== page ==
Benzene is an organic compound with the molecular formula C6H6. In this ScienceStruck post, we provide you with the polarity and steps to create the Lewis dot diagram of this…
Lewis Dot Structure and Polarity of CCl4 (Carbon Tetrachloride)
Carbon tetrachloride, also known as tetrachloromethane, is a compound containing carbon and chlorine. It is an inorganic compound that is non-flammable. This ScienceStruck post provides you with the Lewis dot structure diagram and the polarity of carbon tetrachloride.
What are the Various Names of CCl4?
Carbon tetrachloride, a covalent compound, has multiple names based on its uses. A few of them are Halon-104, Freon 10, Refrigerant-10, Carbon Tet, Tetraform, methane tetrachloride, Tetrafinol, and benzinoform.
Carbon tetrachloride is a compound having the molecular formula CCl4. It consists of one carbon and four chlorine molecules. The carbon molecule is located at the center around which the four chlorine molecules are distributed.
Tetrachloromethane or carbon tetrachloride is known for its aromatic smell, which resembles that of chloroform. It is highly toxic in nature and has a high density value. This compound can be prepared by reacting methane with chlorine atoms. Further ahead, we explain the polarity values and Lewis dot structure of this compound.
Molecular Geometry of CCl4
This compound has a tetrahedral structure as represented in the image above. The only carbon atom present is located at the center of the tetrahedron. Each of the four chlorine atoms are linked to the central carbon atom using a single covalent bond. This implies that there are a total of four C-Cl bonds. Thus, each dipole that is generated points from the central atom to the vertices of the tetrahedron. (Note that dipoles are generated due to the difference in electronegativity between different atoms.) Due to this, the dipoles get canceled out by each other. However, if the chlorine atom is replaced by any other atom, dipoles would be generated, making the resultant molecule polar.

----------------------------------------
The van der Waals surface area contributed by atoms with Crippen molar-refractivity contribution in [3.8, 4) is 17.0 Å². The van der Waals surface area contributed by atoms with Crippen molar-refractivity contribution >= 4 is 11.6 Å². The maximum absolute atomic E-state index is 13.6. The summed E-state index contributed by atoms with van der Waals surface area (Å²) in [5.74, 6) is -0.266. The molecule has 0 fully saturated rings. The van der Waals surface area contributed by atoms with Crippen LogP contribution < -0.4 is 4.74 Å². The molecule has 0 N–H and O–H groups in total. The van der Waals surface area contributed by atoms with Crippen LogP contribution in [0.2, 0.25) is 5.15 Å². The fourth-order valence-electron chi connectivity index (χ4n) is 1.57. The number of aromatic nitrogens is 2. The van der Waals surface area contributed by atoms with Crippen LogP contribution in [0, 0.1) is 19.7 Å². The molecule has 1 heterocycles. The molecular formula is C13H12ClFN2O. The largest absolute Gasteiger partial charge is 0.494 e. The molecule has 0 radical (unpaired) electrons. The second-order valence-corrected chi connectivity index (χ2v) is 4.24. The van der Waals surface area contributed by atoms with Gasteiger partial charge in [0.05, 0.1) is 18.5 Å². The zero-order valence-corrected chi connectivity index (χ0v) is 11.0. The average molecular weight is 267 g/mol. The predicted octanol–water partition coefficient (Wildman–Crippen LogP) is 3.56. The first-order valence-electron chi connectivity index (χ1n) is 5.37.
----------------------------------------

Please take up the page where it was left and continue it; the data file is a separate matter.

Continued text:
Lewis Dot Structure for CCl4
The Lewis dot structure diagram depicts the placement of electrons in the molecules of any compound. The electrons are represented with the help of circular dots. This diagram displays the bonds formed as well as lone pairs of electrons.
Consider the diagram given above. Carbon forms one covalent bond with each chlorine atom, which is electronegative in nature. As we already know, the atomic number of carbon atom is 6, and that of chlorine is 17. Thus, carbon and chlorine have 4 and 7 valence electrons, respectively. This implies that carbon requires 4 electrons and chlorine requires 1 electron to satisfy its octet. The carbon atom shares 1 electron each to form one covalent bond with every chlorine atom to achieve its octet.
Total number of electrons in the compound = Total number of valence electrons of (carbon + chlorine)
Total number of electrons in the compound = (1 X 4) + (4 X 7) = (4 + 28) = 32
The number of electrons around the carbon atom is 8. The remaining 24 atoms must be distributed in the structure in such a way that all the atoms have 8 electrons in their valence orbital. Considering the four atoms of chlorine, each atom will have 6 electrons around it. The atom of each element present in this compound is stable, in turn, making the compound quite stable.
Is CCl4 Polar or Non-Polar Molecule?
When it comes to polarity of a compound, we must understand the fact that it is directly related to its structure and shape. Molecules having their charges unevenly distributed are said to be polar in nature, whereas, those molecules whose charges are evenly distributed are non-polar. In case of CCl4, the charges are distributed uniformly around the central carbon atom. Due to this symmetry, tetrachloromethane is said to be non-polar, even though it contains polar bonds.
What is the Value of the Bond Angles in CCl4?
As we already learned that this compound has a tetrahedral geometry, the bond angle between C-Cl atoms is 109.5º. As carbon bonds comes with four chlorine atoms, all the C-Cl bonds formed are of the same nature. Thus, the bond angles for all these bonds remain the same.